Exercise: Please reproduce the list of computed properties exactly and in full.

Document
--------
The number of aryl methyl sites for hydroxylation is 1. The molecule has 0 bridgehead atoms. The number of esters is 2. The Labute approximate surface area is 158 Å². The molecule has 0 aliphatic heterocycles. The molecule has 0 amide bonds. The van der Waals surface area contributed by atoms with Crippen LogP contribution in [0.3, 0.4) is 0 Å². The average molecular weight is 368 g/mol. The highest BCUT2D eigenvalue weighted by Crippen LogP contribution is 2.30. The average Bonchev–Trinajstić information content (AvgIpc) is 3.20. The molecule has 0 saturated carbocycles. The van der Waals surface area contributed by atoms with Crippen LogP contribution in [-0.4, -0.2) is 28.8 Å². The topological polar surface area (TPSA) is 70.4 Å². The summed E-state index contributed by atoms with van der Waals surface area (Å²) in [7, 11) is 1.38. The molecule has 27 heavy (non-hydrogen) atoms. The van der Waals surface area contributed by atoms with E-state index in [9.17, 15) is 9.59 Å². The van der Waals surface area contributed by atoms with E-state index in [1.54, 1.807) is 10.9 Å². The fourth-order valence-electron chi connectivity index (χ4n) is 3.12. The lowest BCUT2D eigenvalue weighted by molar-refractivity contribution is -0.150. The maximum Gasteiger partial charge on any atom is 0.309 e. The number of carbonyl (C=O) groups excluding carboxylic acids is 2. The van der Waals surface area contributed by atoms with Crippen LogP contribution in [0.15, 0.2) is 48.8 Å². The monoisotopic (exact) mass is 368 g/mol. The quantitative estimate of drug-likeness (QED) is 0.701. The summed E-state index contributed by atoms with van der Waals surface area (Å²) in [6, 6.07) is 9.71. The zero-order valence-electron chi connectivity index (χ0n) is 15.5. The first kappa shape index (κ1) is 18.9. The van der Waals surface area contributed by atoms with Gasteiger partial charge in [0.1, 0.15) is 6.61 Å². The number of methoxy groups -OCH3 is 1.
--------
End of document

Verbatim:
The number of aryl methyl sites for hydroxylation is 1. The molecule has 0 bridgehead atoms. The number of esters is 2. The Labute approximate surface area is 158 Å². The molecule has 0 aliphatic heterocycles. The molecule has 0 amide bonds. The van der Waals surface area contributed by atoms with Crippen LogP contribution in [0.3, 0.4) is 0 Å². The average molecular weight is 368 g/mol. The highest BCUT2D eigenvalue weighted by Crippen LogP contribution is 2.30. The average Bonchev–Trinajstić information content (AvgIpc) is 3.20. The molecule has 0 saturated carbocycles. The van der Waals surface area contributed by atoms with Crippen LogP contribution in [-0.4, -0.2) is 28.8 Å². The topological polar surface area (TPSA) is 70.4 Å². The summed E-state index contributed by atoms with van der Waals surface area (Å²) in [7, 11) is 1.38. The molecule has 27 heavy (non-hydrogen) atoms. The van der Waals surface area contributed by atoms with E-state index in [9.17, 15) is 9.59 Å². The van der Waals surface area contributed by atoms with E-state index in [1.54, 1.807) is 10.9 Å². The fourth-order valence-electron chi connectivity index (χ4n) is 3.12. The lowest BCUT2D eigenvalue weighted by molar-refractivity contribution is -0.150. The maximum Gasteiger partial charge on any atom is 0.309 e. The number of carbonyl (C=O) groups excluding carboxylic acids is 2. The van der Waals surface area contributed by atoms with Crippen LogP contribution in [0.15, 0.2) is 48.8 Å². The monoisotopic (exact) mass is 368 g/mol. The quantitative estimate of drug-likeness (QED) is 0.701. The summed E-state index contributed by atoms with van der Waals surface area (Å²) in [6, 6.07) is 9.71. The zero-order valence-electron chi connectivity index (χ0n) is 15.5. The first kappa shape index (κ1) is 18.9. The van der Waals surface area contributed by atoms with Gasteiger partial charge in [0.1, 0.15) is 6.61 Å². The number of methoxy groups -OCH3 is 1.